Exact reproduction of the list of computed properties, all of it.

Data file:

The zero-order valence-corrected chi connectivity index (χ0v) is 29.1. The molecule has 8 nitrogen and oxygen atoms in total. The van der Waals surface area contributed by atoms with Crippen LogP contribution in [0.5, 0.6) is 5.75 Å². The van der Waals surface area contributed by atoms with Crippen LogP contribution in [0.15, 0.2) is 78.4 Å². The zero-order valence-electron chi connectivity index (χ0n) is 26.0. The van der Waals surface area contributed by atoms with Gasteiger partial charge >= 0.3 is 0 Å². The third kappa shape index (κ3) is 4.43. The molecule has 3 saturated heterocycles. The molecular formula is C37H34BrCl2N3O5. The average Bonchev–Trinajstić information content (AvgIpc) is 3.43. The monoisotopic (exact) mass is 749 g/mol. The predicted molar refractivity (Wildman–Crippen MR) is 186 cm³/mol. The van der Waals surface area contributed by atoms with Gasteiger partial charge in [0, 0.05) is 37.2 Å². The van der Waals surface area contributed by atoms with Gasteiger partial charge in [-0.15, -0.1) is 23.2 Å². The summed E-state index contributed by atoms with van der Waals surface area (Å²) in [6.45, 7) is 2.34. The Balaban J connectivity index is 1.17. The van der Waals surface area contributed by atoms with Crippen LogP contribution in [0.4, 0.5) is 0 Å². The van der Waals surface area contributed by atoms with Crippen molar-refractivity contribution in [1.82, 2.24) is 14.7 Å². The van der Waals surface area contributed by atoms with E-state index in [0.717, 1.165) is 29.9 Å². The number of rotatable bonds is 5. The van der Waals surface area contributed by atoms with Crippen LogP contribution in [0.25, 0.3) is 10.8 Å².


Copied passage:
The zero-order valence-corrected chi connectivity index (χ0v) is 29.1. The molecule has 8 nitrogen and oxygen atoms in total. The van der Waals surface area contributed by atoms with Crippen LogP contribution in [0.5, 0.6) is 5.75 Å². The van der Waals surface area contributed by atoms with Crippen LogP contribution in [0.15, 0.2) is 78.4 Å². The zero-order valence-electron chi connectivity index (χ0n) is 26.0. The van der Waals surface area contributed by atoms with Gasteiger partial charge >= 0.3 is 0 Å². The third kappa shape index (κ3) is 4.43. The molecule has 3 saturated heterocycles. The molecular formula is C37H34BrCl2N3O5. The average Bonchev–Trinajstić information content (AvgIpc) is 3.43. The monoisotopic (exact) mass is 749 g/mol. The predicted molar refractivity (Wildman–Crippen MR) is 186 cm³/mol. The van der Waals surface area contributed by atoms with Gasteiger partial charge in [0, 0.05) is 37.2 Å². The van der Waals surface area contributed by atoms with Gasteiger partial charge in [-0.15, -0.1) is 23.2 Å². The summed E-state index contributed by atoms with van der Waals surface area (Å²) in [6.45, 7) is 2.34. The Balaban J connectivity index is 1.17. The van der Waals surface area contributed by atoms with Crippen LogP contribution in [0.4, 0.5) is 0 Å². The van der Waals surface area contributed by atoms with Crippen molar-refractivity contribution in [1.82, 2.24) is 14.7 Å². The van der Waals surface area contributed by atoms with E-state index in [0.717, 1.165) is 29.9 Å². The number of rotatable bonds is 5. The van der Waals surface area contributed by atoms with Crippen LogP contribution in [0.25, 0.3) is 10.8 Å².